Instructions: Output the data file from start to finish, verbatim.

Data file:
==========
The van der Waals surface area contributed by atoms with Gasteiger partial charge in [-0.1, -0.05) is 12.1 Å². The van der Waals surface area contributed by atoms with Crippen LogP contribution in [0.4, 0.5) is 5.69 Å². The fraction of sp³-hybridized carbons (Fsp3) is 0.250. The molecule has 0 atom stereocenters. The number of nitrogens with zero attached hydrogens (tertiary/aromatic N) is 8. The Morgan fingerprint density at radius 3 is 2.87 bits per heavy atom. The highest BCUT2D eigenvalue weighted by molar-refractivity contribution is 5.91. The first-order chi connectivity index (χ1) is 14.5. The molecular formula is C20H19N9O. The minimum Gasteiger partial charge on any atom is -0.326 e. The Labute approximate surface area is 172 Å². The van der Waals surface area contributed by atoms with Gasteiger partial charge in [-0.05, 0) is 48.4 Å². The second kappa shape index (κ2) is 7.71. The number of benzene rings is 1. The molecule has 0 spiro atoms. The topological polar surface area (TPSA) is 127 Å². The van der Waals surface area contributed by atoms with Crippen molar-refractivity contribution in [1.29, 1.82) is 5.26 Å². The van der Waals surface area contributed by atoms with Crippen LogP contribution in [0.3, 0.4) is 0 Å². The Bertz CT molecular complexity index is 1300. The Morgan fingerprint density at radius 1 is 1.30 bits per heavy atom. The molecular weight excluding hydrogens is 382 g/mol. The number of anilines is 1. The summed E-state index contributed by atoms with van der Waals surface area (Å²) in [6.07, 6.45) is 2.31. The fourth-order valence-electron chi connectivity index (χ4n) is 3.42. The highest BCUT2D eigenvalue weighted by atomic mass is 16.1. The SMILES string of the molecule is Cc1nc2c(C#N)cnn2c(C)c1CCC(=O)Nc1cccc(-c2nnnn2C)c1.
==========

The van der Waals surface area contributed by atoms with Gasteiger partial charge in [-0.1, -0.05) is 12.1 Å². The van der Waals surface area contributed by atoms with Crippen LogP contribution in [0.4, 0.5) is 5.69 Å². The fraction of sp³-hybridized carbons (Fsp3) is 0.250. The molecule has 0 atom stereocenters. The number of nitrogens with zero attached hydrogens (tertiary/aromatic N) is 8. The Morgan fingerprint density at radius 3 is 2.87 bits per heavy atom. The highest BCUT2D eigenvalue weighted by molar-refractivity contribution is 5.91. The first-order chi connectivity index (χ1) is 14.5. The molecular formula is C20H19N9O. The minimum Gasteiger partial charge on any atom is -0.326 e. The Labute approximate surface area is 172 Å². The van der Waals surface area contributed by atoms with Gasteiger partial charge in [-0.05, 0) is 48.4 Å². The second kappa shape index (κ2) is 7.71. The number of benzene rings is 1. The molecule has 0 spiro atoms. The topological polar surface area (TPSA) is 127 Å². The van der Waals surface area contributed by atoms with Crippen molar-refractivity contribution in [1.29, 1.82) is 5.26 Å². The van der Waals surface area contributed by atoms with Crippen LogP contribution in [0.3, 0.4) is 0 Å². The Bertz CT molecular complexity index is 1300. The Morgan fingerprint density at radius 1 is 1.30 bits per heavy atom. The molecular weight excluding hydrogens is 382 g/mol. The number of anilines is 1. The summed E-state index contributed by atoms with van der Waals surface area (Å²) in [6.07, 6.45) is 2.31. The fourth-order valence-electron chi connectivity index (χ4n) is 3.42. The highest BCUT2D eigenvalue weighted by atomic mass is 16.1. The SMILES string of the molecule is Cc1nc2c(C#N)cnn2c(C)c1CCC(=O)Nc1cccc(-c2nnnn2C)c1.